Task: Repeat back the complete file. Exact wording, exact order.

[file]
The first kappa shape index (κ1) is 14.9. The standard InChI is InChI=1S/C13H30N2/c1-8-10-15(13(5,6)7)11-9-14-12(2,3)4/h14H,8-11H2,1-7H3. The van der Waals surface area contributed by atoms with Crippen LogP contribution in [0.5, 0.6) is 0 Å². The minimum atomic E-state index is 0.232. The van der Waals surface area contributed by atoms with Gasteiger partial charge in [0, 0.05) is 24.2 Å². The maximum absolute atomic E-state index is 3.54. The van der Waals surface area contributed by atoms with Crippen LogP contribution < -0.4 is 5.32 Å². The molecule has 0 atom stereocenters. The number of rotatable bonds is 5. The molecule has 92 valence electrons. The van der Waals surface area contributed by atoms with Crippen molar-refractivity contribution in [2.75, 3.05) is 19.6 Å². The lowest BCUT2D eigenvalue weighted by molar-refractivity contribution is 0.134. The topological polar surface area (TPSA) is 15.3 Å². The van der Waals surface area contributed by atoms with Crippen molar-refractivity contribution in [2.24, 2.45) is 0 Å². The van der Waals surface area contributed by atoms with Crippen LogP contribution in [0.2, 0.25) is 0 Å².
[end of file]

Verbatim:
The first kappa shape index (κ1) is 14.9. The standard InChI is InChI=1S/C13H30N2/c1-8-10-15(13(5,6)7)11-9-14-12(2,3)4/h14H,8-11H2,1-7H3. The van der Waals surface area contributed by atoms with Crippen LogP contribution in [0.5, 0.6) is 0 Å². The minimum atomic E-state index is 0.232. The van der Waals surface area contributed by atoms with Gasteiger partial charge in [0, 0.05) is 24.2 Å². The maximum absolute atomic E-state index is 3.54. The van der Waals surface area contributed by atoms with Crippen LogP contribution < -0.4 is 5.32 Å². The molecule has 0 atom stereocenters. The number of rotatable bonds is 5. The molecule has 92 valence electrons. The van der Waals surface area contributed by atoms with Crippen molar-refractivity contribution in [2.75, 3.05) is 19.6 Å². The lowest BCUT2D eigenvalue weighted by molar-refractivity contribution is 0.134. The topological polar surface area (TPSA) is 15.3 Å². The van der Waals surface area contributed by atoms with Crippen molar-refractivity contribution in [2.24, 2.45) is 0 Å². The van der Waals surface area contributed by atoms with Crippen LogP contribution in [0.2, 0.25) is 0 Å².